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Wednesday, September 4, 2013

Taking care of your portable waste tank

One of the more useful tools for boondockers who like to 'hunker down for a spell,' and not move the rig is the "blue boy," or portable waste transport tank. Nothing more than a plastic tank, usually equipped with wheels, one simply hooks their sewer hose to their rig's dump port, the other end to a similar fitting on the blue boy, and discharge your tankage into your rolling receptacle for transfer to a nearby dump station.

Oh, but it were that simple. And for the most part, it is. But there are a few tricks that will make your experiences with using a blue boy a lot easier, and in some cases, less messy.

First, blue boys come in various sizes, and of course, the bigger they are, the bigger the price. The largest of the blue boys typically come equipped with two ports--one at the "top" of the tank, the other on the side. The latter, equipped with a blade valve like the one on your RV, is for dumping. Smaller tanks without this blade valve have to be stood on end to dump. This writer once "stood up" a 15 gallon model and found he had back muscles he wasn't previously familiar with. After obtaining a 20 gallon version with the blade valve, back strains were a thing of the past.

If you're boondocking within a short distance of a dump station, say at a long term visitor area in Quartzsite, you'll find many RVers simply hitch their blue boy to their bumper and tow it to the dump station. That's good if you're on a paved road, as blue boy wheels don't stand up well to beating a tattoo through potholes and rocks. If the latter describes your road conditions, you're stuck either "ramping" the loaded blue boy up onto a truck bed for transport, or by creatively combining the blue boy with a new undercarriage: You'll find a lot of hand trucks sold in Quartzsite for the express purpose of becoming a new carriage system for blue boys.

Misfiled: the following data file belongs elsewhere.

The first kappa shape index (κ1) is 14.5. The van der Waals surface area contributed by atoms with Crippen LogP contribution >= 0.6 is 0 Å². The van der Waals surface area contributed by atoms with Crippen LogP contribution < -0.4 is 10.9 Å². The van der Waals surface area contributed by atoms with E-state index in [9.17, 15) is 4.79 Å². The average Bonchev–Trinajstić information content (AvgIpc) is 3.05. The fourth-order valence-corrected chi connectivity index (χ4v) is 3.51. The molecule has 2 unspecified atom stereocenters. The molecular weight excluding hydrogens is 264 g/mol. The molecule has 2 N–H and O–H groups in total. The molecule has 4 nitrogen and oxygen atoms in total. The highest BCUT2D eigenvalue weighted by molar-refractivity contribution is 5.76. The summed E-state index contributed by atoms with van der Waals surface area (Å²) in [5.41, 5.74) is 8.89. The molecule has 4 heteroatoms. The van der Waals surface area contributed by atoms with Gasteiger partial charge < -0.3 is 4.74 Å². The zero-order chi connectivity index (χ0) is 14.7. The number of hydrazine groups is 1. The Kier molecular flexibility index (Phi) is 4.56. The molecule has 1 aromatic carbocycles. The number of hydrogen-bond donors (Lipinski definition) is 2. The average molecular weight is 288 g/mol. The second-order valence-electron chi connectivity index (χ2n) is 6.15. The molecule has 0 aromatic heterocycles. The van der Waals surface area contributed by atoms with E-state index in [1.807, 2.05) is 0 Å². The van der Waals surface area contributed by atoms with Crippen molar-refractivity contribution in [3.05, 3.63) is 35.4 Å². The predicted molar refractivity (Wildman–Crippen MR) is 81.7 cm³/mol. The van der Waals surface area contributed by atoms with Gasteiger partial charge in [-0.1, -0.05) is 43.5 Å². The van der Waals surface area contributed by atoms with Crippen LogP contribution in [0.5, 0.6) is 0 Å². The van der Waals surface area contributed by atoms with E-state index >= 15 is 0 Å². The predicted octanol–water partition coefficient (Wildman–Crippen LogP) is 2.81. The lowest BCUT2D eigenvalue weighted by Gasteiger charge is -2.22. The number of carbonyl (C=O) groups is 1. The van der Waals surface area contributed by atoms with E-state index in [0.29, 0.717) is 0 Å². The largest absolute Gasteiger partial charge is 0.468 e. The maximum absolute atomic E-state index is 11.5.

But how do you dump a 40 gallon tank into a 20 gallon blue boy? Start by dumping black water in the tank. Each blue boy is equipped with a small capped opening to release air. Some RVers equip this opening with a "bobber" like device that sends up a flat as the fluid level in the tank rises. Others simply look closely to see the rise in the liquid level through the port. Beware! A fast dump can give you more than just, "Mud in your eye!" Once the first "load" is taken care of, return to the RV, and dump the next load.

At this point, you may find that in practice, some undesirables (solids) are still hanging around in your black water tank like errant Klingons, waiting for the Enterprise. A backflush is in order! If both your gray water and black water tanks share a common discharge port here's the ticket: With the sewer hose disconnected from the blue boy, but still connected to the common dump port, raise the blue boy end of the sewer hose HIGHER than the level of your RV waste tanks. Open the black water valve, leave it open, and quickly open the gray water valve, allowing a rush of gray water to force its way into the black tank. Close the gray water valve, then the black water valve, and with oh so much care, reconnect the dump hose to the blue boy. Now reopen the black water valve and dump the black/gray backflushed liquid into the tank. This should have dislodged the "Klingons."

It's a bit of a trick, and one best done with a medium length hose and an assistant, if one should happen to be available. Usually it take a substantial bribe to get your mate to help you with this one.

1 comment:

  1. Walmart or other camping stores have clip on gate valves you can put on your sewer connection before the hose. This way you don't have to mess with the hose. A lot safer and no mess.